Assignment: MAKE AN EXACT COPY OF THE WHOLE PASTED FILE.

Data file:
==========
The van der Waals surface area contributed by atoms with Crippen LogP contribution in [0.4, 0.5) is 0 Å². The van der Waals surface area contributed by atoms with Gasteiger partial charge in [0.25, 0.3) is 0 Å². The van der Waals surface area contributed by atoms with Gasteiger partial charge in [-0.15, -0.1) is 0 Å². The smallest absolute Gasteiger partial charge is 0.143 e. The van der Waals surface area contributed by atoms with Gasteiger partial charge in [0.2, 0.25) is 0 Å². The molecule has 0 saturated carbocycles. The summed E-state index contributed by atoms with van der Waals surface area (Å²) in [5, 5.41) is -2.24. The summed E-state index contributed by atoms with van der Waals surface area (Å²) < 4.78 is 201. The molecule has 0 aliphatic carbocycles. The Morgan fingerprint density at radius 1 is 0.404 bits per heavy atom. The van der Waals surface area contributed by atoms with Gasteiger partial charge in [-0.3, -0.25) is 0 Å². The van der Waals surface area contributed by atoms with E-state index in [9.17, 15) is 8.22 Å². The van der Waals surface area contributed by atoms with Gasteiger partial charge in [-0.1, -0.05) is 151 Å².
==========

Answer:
The van der Waals surface area contributed by atoms with Crippen LogP contribution in [0.4, 0.5) is 0 Å². The van der Waals surface area contributed by atoms with Gasteiger partial charge in [0.25, 0.3) is 0 Å². The van der Waals surface area contributed by atoms with Gasteiger partial charge in [-0.15, -0.1) is 0 Å². The smallest absolute Gasteiger partial charge is 0.143 e. The van der Waals surface area contributed by atoms with Gasteiger partial charge in [0.2, 0.25) is 0 Å². The molecule has 0 saturated carbocycles. The summed E-state index contributed by atoms with van der Waals surface area (Å²) in [5, 5.41) is -2.24. The summed E-state index contributed by atoms with van der Waals surface area (Å²) < 4.78 is 201. The molecule has 0 aliphatic carbocycles. The Morgan fingerprint density at radius 1 is 0.404 bits per heavy atom. The van der Waals surface area contributed by atoms with Gasteiger partial charge in [-0.3, -0.25) is 0 Å². The van der Waals surface area contributed by atoms with E-state index in [9.17, 15) is 8.22 Å². The van der Waals surface area contributed by atoms with Gasteiger partial charge in [-0.1, -0.05) is 151 Å².